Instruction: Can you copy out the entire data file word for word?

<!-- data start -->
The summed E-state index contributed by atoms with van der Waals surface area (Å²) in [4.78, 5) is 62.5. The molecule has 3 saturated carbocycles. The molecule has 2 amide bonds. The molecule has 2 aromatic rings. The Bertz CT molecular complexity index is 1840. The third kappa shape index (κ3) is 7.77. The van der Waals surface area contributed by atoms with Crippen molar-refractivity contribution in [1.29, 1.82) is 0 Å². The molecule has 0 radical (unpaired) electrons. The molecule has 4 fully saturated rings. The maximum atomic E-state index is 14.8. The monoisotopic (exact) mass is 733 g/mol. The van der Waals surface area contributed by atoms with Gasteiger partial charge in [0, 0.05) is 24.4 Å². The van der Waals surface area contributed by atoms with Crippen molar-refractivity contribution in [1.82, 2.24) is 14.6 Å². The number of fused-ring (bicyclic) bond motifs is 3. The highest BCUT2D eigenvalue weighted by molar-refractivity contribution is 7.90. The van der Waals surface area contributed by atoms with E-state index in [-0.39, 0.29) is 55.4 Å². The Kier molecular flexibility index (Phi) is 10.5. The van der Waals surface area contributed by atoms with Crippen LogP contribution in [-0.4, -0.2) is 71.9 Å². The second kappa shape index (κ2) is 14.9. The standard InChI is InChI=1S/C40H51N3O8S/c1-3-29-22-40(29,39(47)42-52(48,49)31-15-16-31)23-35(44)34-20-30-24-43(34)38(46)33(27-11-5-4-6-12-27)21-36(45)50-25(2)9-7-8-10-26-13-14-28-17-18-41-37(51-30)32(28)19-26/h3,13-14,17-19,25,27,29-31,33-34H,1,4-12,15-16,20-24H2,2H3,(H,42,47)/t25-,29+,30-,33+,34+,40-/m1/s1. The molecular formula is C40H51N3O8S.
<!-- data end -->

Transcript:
The summed E-state index contributed by atoms with van der Waals surface area (Å²) in [4.78, 5) is 62.5. The molecule has 3 saturated carbocycles. The molecule has 2 amide bonds. The molecule has 2 aromatic rings. The Bertz CT molecular complexity index is 1840. The third kappa shape index (κ3) is 7.77. The van der Waals surface area contributed by atoms with Crippen molar-refractivity contribution in [1.29, 1.82) is 0 Å². The molecule has 0 radical (unpaired) electrons. The molecule has 4 fully saturated rings. The maximum atomic E-state index is 14.8. The monoisotopic (exact) mass is 733 g/mol. The van der Waals surface area contributed by atoms with Gasteiger partial charge in [0, 0.05) is 24.4 Å². The van der Waals surface area contributed by atoms with Crippen molar-refractivity contribution in [1.82, 2.24) is 14.6 Å². The number of fused-ring (bicyclic) bond motifs is 3. The highest BCUT2D eigenvalue weighted by molar-refractivity contribution is 7.90. The van der Waals surface area contributed by atoms with E-state index in [-0.39, 0.29) is 55.4 Å². The Kier molecular flexibility index (Phi) is 10.5. The van der Waals surface area contributed by atoms with Crippen LogP contribution in [-0.4, -0.2) is 71.9 Å². The second kappa shape index (κ2) is 14.9. The standard InChI is InChI=1S/C40H51N3O8S/c1-3-29-22-40(29,39(47)42-52(48,49)31-15-16-31)23-35(44)34-20-30-24-43(34)38(46)33(27-11-5-4-6-12-27)21-36(45)50-25(2)9-7-8-10-26-13-14-28-17-18-41-37(51-30)32(28)19-26/h3,13-14,17-19,25,27,29-31,33-34H,1,4-12,15-16,20-24H2,2H3,(H,42,47)/t25-,29+,30-,33+,34+,40-/m1/s1. The molecular formula is C40H51N3O8S.